Brazilian Jiu Jitsu is a devastating fighting and grappling art developed by the Gracie Family of Brazil. While it contains many stand-up throws, takedowns and self-defense techniques that can finish a fight, it is most famous for its extremely effective ground fighting techniques. Brazilian Jiu Jitsu was developed to allow the smaller person to defeat the larger person through the application of leverage and submission holds such as joint locks and chokes. Brazilian Jiu Jitsu is a versatile martial art whose varied applications include a highly effective self-defense system, a competitive sport, a proven realistic fighting style, and a fun and healthy recreational activity. Because its versatility, Brazilian Jiu-Jitsu is quickly becoming one of the most popular martial arts in the world today, and is without question, the most effective.
THE HISTORY OF JIU-JITSU
Jiu-jitsu is one of the oldest forms of martial arts known to man. It is said to have originated over 2,000 years ago, created by Buddhist monks from northern India.
These methods of grappling and self-defense, which came to Japan between the late 17th and mid-19th century, eventually evolved into what is known today as jujutsu or jiu-jitsu. The term jiu-jitsu is translated as the “gentle art.” This “gentle art” was practiced and perfected by the Japanese over centuries, kept hidden from other nations.In the 1800s, the Japanese opened their ports and began commerce with the English and other nations.
The foreigners visiting Japan were amazed with jiu-jitsu, which to the foreigners was a new strategy of fighting. It was a fighting style where a smaller and weaker person was consistently capable of defeating a bigger and stronger opponent. Jiu-jitsu continued to flourish and develop, helping give birth to many other styles of martial arts, including Judo – an art developed by Jigoro Kano.
Brazilian Jiu Jitsu was born in the early 1900s. It began with a family of Scottish immigrants. In 1914, Mitsyuo Maeda, a Judo champion, top student of Kano, and colonial representative of the Japanese government, arrived in Brazil. He befriended Gastão Gracie. Gastão was a “Carioca” (person from Rio de Janeiro) and a descendant of Scottish immigrants. Gastão had eight children: Carlos, Gastão, Osvaldo, Jorge, Lika, Helena, Mary, and Hélio Gracie. Gastão helped Maeda, also known as “Conde Koma,” prosper in his business in Brazil. To show his gratitude, Maeda taught Carlos Gracie, Gastão’s eldest son, the techniques of Japanese jiu-jitsu.
In 1925, Carlos Gracie relocated to Rio de Janeiro, and there he began to teach jiu-jitsu. Carlos passed along the techniques and principles of jiu-jitsu taught to him by Maeda to all of his brothers — most notably, to the smallest of his brothers, Hélio Gracie.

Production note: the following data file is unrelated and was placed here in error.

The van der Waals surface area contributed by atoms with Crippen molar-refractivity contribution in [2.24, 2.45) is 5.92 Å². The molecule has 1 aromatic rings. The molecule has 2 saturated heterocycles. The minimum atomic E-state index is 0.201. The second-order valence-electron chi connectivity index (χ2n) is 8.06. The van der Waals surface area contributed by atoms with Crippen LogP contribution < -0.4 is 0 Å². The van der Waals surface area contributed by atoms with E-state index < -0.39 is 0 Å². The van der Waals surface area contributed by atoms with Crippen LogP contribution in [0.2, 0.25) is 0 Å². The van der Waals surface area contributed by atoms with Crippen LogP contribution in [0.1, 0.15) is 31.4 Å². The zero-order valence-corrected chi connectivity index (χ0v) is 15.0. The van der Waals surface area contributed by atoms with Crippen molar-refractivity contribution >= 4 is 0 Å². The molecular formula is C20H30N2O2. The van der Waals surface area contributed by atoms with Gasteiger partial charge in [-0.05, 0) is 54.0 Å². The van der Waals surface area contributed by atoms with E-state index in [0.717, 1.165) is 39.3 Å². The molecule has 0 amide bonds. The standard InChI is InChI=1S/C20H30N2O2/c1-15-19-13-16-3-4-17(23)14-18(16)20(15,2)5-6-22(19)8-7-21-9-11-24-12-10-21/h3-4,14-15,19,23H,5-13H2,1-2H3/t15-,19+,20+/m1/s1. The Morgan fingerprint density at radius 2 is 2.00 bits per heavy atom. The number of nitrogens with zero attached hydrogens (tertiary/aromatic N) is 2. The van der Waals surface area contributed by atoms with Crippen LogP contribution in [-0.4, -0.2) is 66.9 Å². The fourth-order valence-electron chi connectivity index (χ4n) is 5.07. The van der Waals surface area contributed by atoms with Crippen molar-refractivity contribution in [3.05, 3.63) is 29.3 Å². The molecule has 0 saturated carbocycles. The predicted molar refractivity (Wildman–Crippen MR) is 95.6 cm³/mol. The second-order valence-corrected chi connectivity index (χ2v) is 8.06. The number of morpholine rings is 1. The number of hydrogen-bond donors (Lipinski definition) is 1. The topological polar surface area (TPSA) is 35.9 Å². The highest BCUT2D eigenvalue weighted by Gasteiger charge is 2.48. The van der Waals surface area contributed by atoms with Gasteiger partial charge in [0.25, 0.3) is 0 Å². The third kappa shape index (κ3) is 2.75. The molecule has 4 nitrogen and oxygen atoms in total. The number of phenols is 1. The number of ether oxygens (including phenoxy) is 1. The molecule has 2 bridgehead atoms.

Hélio was, as a child, small and physically frail. Kept away from physical activity at a doctor’s recommendation, Hélio spent years limited to only watching Carlos and his brothers teach and train.
One day when Hélio was 16 years old, a student arrived for class and Carlos was nowhere to be found. Helio, who had memorized the words and techniques of his older brother, offered to start the class. Soon after the class ended, Carlos arrived and apologized for his delay. The student answered, “No problem. I enjoyed the class with Hélio very much and if you don’t mind, I’d like to continue with him.” Carlos agreed and it was then that Hélio became an instructor.
Hélio soon realized that many of the techniques he had memorized from watching Carlos teach were difficult, owing to his small size and lack of strength, for him to execute. Hélio began to adapt those techniques to his frail body’s abilities. Daring to break away from the traditional Japanese style, he began experimenting, modifying and perfecting simple techniques that would be effective regardless of stature. Many of the traditional facets of the art that depended on physical prowess and strength were removed and replaced with technique which relied instead on superior leverage and timing. Through trial and error, techniques were modified and perfected, emphasizing efficient technique and strategy over brute strength and force. It was through this process that Brazilian Jiu Jitsu was born.
Hélio and his brothers continued to modify and perfect the techniques of Brazilian Jiu Jitsu through years of training and countless challenges matches. The Gracies would take on all comers, of any size and from any art, in order to perfect Brazilian Jiu Jitsu. For seventy years, represented by the family champions (including Hélio, Carlson, Rolls and Rickson), the family remained undefeated and in doing so, left an indelible mark on the world of martial arts and fighting. In more recent times, through events such as the Ultimate Fighting Championships, Pride Fighting Championships, K-1 Mixed Martial Arts, Deep, Abu Dhabi Submission Wrestling Championships and the Campeonato Mundial de Jiu-Jitsu, the Gracie family and other representatives of Brazilian Jiu Jitsu continue to prove the devastating effectiveness of this beautifully efficient art.
Today, this tradition of flawless technique is carried on by men, women and children alike who use the principles of Brazilian Jiu Jitsu for a myriad of purposes, including self-defense, fitness, sportive combat, and professional vale-tudo (“everything goes”) fighting.